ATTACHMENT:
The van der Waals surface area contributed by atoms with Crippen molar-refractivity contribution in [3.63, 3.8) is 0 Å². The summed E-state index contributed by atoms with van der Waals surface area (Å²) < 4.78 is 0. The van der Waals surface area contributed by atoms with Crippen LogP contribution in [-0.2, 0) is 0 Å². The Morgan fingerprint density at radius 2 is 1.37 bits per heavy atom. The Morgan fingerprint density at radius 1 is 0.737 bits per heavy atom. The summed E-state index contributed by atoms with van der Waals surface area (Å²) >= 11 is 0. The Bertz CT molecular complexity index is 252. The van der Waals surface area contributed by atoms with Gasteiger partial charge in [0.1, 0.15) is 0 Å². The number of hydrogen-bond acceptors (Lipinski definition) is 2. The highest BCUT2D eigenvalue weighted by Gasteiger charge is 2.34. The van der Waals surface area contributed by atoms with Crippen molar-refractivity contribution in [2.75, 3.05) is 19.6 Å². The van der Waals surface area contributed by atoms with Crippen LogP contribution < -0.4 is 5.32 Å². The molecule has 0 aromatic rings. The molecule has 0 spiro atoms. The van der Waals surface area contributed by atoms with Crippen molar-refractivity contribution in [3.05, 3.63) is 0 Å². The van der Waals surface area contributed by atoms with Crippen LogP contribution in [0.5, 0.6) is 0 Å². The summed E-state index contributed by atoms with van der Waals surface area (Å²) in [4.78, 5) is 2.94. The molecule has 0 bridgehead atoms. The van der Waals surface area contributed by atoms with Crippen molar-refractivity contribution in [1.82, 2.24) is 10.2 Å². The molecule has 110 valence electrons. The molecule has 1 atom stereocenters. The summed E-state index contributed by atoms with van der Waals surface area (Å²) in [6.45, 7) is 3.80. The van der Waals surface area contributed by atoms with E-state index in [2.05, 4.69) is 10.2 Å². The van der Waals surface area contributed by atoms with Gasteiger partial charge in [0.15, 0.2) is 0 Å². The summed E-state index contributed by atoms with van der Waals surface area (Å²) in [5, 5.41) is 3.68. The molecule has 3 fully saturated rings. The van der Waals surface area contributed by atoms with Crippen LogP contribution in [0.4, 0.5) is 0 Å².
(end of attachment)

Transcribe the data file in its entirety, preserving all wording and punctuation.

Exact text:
The van der Waals surface area contributed by atoms with Crippen molar-refractivity contribution in [3.63, 3.8) is 0 Å². The summed E-state index contributed by atoms with van der Waals surface area (Å²) < 4.78 is 0. The van der Waals surface area contributed by atoms with Crippen LogP contribution in [-0.2, 0) is 0 Å². The Morgan fingerprint density at radius 2 is 1.37 bits per heavy atom. The Morgan fingerprint density at radius 1 is 0.737 bits per heavy atom. The summed E-state index contributed by atoms with van der Waals surface area (Å²) >= 11 is 0. The Bertz CT molecular complexity index is 252. The van der Waals surface area contributed by atoms with Gasteiger partial charge in [0.1, 0.15) is 0 Å². The number of hydrogen-bond acceptors (Lipinski definition) is 2. The highest BCUT2D eigenvalue weighted by Gasteiger charge is 2.34. The van der Waals surface area contributed by atoms with Crippen molar-refractivity contribution in [2.75, 3.05) is 19.6 Å². The van der Waals surface area contributed by atoms with Crippen LogP contribution < -0.4 is 5.32 Å². The molecule has 0 aromatic rings. The molecule has 0 spiro atoms. The van der Waals surface area contributed by atoms with Crippen molar-refractivity contribution in [3.05, 3.63) is 0 Å². The van der Waals surface area contributed by atoms with Crippen LogP contribution in [0.5, 0.6) is 0 Å². The summed E-state index contributed by atoms with van der Waals surface area (Å²) in [4.78, 5) is 2.94. The molecule has 0 bridgehead atoms. The van der Waals surface area contributed by atoms with Crippen molar-refractivity contribution in [1.82, 2.24) is 10.2 Å². The molecule has 110 valence electrons. The molecule has 1 atom stereocenters. The summed E-state index contributed by atoms with van der Waals surface area (Å²) in [6.45, 7) is 3.80. The van der Waals surface area contributed by atoms with E-state index in [2.05, 4.69) is 10.2 Å². The van der Waals surface area contributed by atoms with Gasteiger partial charge in [0.15, 0.2) is 0 Å². The summed E-state index contributed by atoms with van der Waals surface area (Å²) in [5, 5.41) is 3.68. The molecule has 3 fully saturated rings. The van der Waals surface area contributed by atoms with Crippen LogP contribution in [0.4, 0.5) is 0 Å².